Kitchen Nightmares: Chilling tales from the culinary dark side |

Kitchen Nightmares: Chilling tales from the culinary dark side

Amanda Rae
Food Matters
Bloody hand in kitchen sink, Halloween concept
Getty Images/iStockphoto | iStockphoto

There will be blood. As I set off in search of scary restaurant stories in the spirit of Halloween, I braced myself for gruesome imagery. An erstwhile Kenichi apprentice with questionable experience butterflied his palm open while trying to wipe clean a sushi blade. Elsewhere a cooks’ quarrel ended abruptly when a knife was thrown and ambulance summoned. At least two unlucky souls have slipped down the stone stairs and cracked a skull at L’Hostaria. One hapless local found a human tooth stuck in a slice of focaccia purchased at a now defunct bakery. Eeek!

Here are a few more cringe-worthy memories, all made in an effort to put food on the table.

“I was working grill at High Cotton in Charleston, and there was this girl working fry. Came time for us to start cleaning; she had just cut the fryers off and put a sheet tray over top. She stood up there to clean the hoods above…the sheet tray buckled with the heat and her one leg went into the fryer. She’s screaming, and you could hear her leg cracking and popping. You could see the skin bubbling and peeling off. You smell it. She was out for six months.” — Chef Kyle Wilkins, Home Team BBQ Aspen

“When I was a junior sous chef at Country Place (RIP) in Atlanta, my executive sous chef, Desi, was a bit overbearing but a good, fair guy. We had these old steamers for the fine-dining classic summer vegetable medley, standard on two-thirds of our plates. Protocol was to turn the wheel to depressurize the steamer. Desi was yelling at someone…and didn’t spin the wheel. The steam blew out with a loud rush and the whole facade of his giant forearm sloughed off and hit the floor. Imagine: bionic-looking silver strings and forearm muscles glistening, with a zombie-looking cast of blood over it. He never came back to work. The expression ‘cut to the white meat’ never had meaning until that day. — Private chef Christopher Randall, formerly of the Limelight Hotel Aspen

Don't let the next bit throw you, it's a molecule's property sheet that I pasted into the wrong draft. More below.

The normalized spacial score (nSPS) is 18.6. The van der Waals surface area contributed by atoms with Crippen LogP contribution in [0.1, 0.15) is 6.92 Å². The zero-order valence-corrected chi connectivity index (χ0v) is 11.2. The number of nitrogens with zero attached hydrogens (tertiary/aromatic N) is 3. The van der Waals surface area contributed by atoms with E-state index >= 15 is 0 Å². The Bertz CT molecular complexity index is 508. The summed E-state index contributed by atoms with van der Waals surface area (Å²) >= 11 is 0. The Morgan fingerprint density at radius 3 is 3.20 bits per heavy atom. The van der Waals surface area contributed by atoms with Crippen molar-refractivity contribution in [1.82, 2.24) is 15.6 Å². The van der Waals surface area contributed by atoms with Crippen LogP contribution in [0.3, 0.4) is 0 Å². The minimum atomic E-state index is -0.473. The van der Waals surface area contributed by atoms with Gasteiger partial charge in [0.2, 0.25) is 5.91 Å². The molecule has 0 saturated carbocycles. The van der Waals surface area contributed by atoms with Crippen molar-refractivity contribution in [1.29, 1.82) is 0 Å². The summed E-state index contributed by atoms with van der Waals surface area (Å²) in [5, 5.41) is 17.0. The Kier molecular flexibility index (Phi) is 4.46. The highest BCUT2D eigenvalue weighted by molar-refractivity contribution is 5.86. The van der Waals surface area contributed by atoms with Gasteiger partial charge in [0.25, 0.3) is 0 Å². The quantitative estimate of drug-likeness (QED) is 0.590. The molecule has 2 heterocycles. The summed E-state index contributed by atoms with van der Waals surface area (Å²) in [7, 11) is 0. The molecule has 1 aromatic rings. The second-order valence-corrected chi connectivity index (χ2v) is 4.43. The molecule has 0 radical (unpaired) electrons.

“One pasta cook who used to work here tried to poke a hole into a can of clam juice with his knife. At that moment, someone called over to him. He turned his head, and missed connection with the can. The knife hit his arm, cut two tendons (and the plastic band of his watch). You know when you kill a pig? He was screaming like (high-pitched frantic squealing!) ‘Muoio, muoio! I’m dying, I’m dying!’ Poor guy. Luckily he didn’t die.” — Tiziano Gortan, owner of L’Hostaria

“It was the end of August, many years ago, working for a wealthy family in Starwood. The client planned and planned for this outdoor garden party. Of course, the weather changed, so we ended up moving the party inside. She instructed her gardener to cut down all of these flowers to make gigantic centerpieces for a long table. When everybody showed up, they gathered in the living room. The husband was pouring martinis, making the best of it. Eventually, they all sit down at this beautiful, decorated table. I bring out the first course. Suddenly, one lady screams, OH MY GOD! and pops up. Everybody else starts screaming, OH MY GOD! The bugs in the flowers had warmed up enough that they came alive: an attack of 200 earwigs, scrambling over the table! It gets worse.

Everyone returns to the living room. I pull all of the flowers off the table. I need more chilled plates for another salad course on the fly, so I grab another stack of grandma’s bone china out of the cabinet and stick ’em in the freezer in a hurry. I make a new batch of salad. We reset the table. When I open the freezer door, I realize the warm plates have shifted. They come flying out, like they’re being shot out, bouncing off the floor, crashing. I’m trying to catch them, and I’m wearing shorts. Both of my shins are bleeding, my fingers are bleeding. The homeowner comes into the kitchen, looks at me and the broken plates, and says, ‘Kip, I don’t need good insurance, I just need one bullet!’ It was one of those Murphy’s Law catering nightmares—all because of those damn earwigs.” — Chef Kip Feight, owner of Conundrum Catering